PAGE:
[accordion title=”Grinding or Shaking”]Depending on whether you have a manual or automatic transmission, your car may respond differently when your transmission isn’t working correctly. As noted in a previous section, with a manual transmission, a common sign of trouble is a grinding sound or feeling when you shift into a new gear. If you fully engage the clutch, shift and then hear a grinding sound, you may have a worn clutch or you may just need to have it adjusted. Or perhaps one or more of your transmission’s gear synchronizers, or synchros, is worn out or damaged. Grinding gears can be caused by a number of different factors. For automatic transmissions problems, you’ll most likely feel the car shimmy into each gear rather than the typical almost unnoticeable shifts, or the transmission will make a jarring transition into the next gear. Both are signs that your transmission needs attention. If you notice anything other than a smooth transition between gears, then you might need to have your automatic transmission looked at for adjustments or repair. But feeling transmission problems aren’t the only way to use your senses. Go on to the next page to see what sounds you should be listening for as well. Signs of Transmission Problems.[/accordion]

[accordion title=”Whining, Clunking and Humming”]Ignore the noises your car makes for long enough and you could eventually wind up like this unfortunate driver. It’s difficult to nail down exactly how your car may sound if there’s transmission trouble, but one thing’s pretty certain, you’ll probably get a that-doesn’t-sound-right feeling when you hear it. Every car is built differently, so the sounds they produce can vary greatly, but if you have an automatic transmission, there’s a good chance you may hear a whining, humming or even a slight buzzing sound ƒ. With manual transmissions, the sounds will usually come across as a bit more abrupt and mechanical sounding. If you shift gears and hear a clunking sound, then you definitely need to have it checked out by a professional. But a clunking sound from underneath your vehicle may not always point to a transmission problem. Your constant velocity joints (CV joints), or even your differential may be the culprit. The sounds you hear may happen from time to time at first, but if you neglect the noises, they’ll occur more frequently as time goes on. Signs of Transmission Problems.[/accordion]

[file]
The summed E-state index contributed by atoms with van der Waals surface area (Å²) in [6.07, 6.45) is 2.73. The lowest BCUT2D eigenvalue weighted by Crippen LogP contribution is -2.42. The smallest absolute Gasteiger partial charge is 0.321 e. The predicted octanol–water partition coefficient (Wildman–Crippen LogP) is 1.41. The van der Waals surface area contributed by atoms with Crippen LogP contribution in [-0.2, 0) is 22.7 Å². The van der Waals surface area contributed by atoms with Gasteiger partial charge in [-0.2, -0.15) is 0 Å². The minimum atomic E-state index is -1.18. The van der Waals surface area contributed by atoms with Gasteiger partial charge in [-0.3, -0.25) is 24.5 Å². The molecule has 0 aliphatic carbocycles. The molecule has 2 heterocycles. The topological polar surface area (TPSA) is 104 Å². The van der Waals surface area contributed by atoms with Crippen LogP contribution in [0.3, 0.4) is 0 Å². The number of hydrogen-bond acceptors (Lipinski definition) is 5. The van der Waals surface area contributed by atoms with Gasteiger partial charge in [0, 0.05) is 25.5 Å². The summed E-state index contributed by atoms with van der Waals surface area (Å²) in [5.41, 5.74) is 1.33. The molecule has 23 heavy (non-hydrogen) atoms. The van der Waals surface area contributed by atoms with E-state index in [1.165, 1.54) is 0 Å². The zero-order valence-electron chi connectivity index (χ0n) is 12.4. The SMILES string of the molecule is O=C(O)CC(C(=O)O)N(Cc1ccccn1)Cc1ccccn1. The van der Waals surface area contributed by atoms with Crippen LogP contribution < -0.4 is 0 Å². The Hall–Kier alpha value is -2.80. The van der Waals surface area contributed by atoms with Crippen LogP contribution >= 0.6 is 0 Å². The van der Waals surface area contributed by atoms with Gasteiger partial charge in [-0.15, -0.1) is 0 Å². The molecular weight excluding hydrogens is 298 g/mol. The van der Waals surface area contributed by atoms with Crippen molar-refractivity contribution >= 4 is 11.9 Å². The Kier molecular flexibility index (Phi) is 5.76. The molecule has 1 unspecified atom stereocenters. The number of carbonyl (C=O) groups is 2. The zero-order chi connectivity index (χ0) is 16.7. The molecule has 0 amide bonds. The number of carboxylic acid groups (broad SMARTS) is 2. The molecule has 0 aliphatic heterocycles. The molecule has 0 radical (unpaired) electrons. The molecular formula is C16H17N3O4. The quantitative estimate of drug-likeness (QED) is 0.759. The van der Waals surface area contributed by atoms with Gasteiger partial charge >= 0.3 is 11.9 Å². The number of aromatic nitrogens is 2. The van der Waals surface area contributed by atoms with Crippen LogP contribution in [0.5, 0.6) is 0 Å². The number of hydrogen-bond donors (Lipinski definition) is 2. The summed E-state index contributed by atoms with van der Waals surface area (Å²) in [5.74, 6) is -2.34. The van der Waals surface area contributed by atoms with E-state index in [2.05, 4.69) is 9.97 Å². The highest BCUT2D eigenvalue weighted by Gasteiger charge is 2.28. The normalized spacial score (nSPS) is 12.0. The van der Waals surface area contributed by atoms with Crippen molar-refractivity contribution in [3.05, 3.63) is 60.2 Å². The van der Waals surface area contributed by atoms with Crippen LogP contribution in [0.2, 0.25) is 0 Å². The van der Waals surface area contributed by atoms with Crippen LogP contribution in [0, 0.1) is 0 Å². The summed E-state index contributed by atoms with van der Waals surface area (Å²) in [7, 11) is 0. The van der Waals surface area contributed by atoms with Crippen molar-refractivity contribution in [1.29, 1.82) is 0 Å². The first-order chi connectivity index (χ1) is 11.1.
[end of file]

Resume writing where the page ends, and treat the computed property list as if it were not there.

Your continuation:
[accordion title=”Lack Of Response”]Automatic transmissions have the same lack-of-response problem, but will usually manifest the issue while engaging the “Park” or “Drive” selection. Transmissions are designed to go into the correct gear every time, so when they hesitate or refuse to go, it’s a sure sign there’s something wrong. With manual transmission problems, you may notice after shifting into a gear that the car’s engine will rev up, but the car won’t be moving as quickly as the engine is running. In this case, a worn-out clutch or more serious transmission problem may be occurring. Automatic transmissions have the same lack-of-response problem, but will usually manifest the issue while engaging the “Park” or “Drive” selection. The car should shift quickly into either of these modes, but if your transmission hesitates to go into either one, then it’s likely there’s an issue with the transmission.Signs of Transmission Problems. [/accordion]

[accordion title=”Refuses to Go Into Gear”]Believe it or not, there are still a lot of people out there who practice the fading art of shifting manually, with a foot pedal and a “stick” gearshift, and they prefer it that way. Despite having a less complex operation, manual transmissions nonetheless have their share of things that can go wonky. One potential problem is that the transmission refuses to move at all when you depress the clutch pedal and try to move the stick shifter. Sometimes it’s when you’re trying to get into first gear from a stop, or it can be at any gear level. Common issues responsible for this are low transmission fluid ot it has the wrong viscosity (thick/thin), or your transmission might need the shift cables or clutch linkage adjusted. Signs of Transmission Problems.[/accordion][/accordions]